Some areas of the law are black and white.  In those cases, contractual provisions can often be easily labeled as permissible or impermissible, allowed or not allowed, reasonable or unreasonable.  The enforceability of a provision prohibiting an employer from working in a competing business following their employment (a noncompetition provision) is not one of those areas of the law.  The enforceability of noncompetition agreements between and employer and employee lives in the “gray” zone, and courts analyze the provision on a case by case basis.  An enforceable noncompetition provision in one situation may not necessarily be enforceable in another.  Unfortunately, the answer to whether a noncompetition agreement is enforceable is almost always: it depends.   This article will describe some of the factors that courts in Michigan consider when deciding whether a noncompete agreement is enforceable.

Example Provision

Throughout this article, the following example of a noncompetition clause in an employment contract will be referenced: “Employee agrees that, for a period of 1 year following termination of employment with Employer, Employee will not practice vascular surgery within a 35 mile radius from any location where Employee provided services while employed by Employer.”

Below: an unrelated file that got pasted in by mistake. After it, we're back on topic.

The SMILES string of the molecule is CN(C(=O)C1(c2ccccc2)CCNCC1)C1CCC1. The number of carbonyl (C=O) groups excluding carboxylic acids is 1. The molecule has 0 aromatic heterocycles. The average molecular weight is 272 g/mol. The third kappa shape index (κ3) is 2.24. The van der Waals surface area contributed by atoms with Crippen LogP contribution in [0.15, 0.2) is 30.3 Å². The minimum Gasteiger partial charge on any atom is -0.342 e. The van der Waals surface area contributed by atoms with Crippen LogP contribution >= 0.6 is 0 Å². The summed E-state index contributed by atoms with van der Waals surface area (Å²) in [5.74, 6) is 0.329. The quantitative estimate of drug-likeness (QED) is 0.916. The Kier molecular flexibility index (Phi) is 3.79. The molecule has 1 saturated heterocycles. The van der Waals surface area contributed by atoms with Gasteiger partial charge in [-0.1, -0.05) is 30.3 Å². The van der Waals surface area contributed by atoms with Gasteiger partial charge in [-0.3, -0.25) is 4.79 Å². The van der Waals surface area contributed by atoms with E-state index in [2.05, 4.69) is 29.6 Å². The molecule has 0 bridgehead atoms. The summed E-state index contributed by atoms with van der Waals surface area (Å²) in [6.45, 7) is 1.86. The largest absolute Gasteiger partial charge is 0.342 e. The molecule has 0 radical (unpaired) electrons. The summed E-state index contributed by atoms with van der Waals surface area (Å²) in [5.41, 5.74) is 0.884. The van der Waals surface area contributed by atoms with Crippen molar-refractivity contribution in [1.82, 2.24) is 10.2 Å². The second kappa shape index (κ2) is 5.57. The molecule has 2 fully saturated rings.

General Rule

The Michigan Antitrust Reform Act permits an employer to obtain an agreement that protects an employer’s “reasonable competitive business interests” and prohibits the employee from engaging in a specific line of business after employment so long as the agreement is “reasonable as to its duration, geographical area, and the type of employment or line of business.”[i] If the court finds the agreement to be unreasonable in some respect, it has the option of limiting the agreement to make it reasonable.[ii]  This practice is known as “blue penciling,” but is an option many courts decline to exercise.

What is a Reasonable Competitive Business Interest?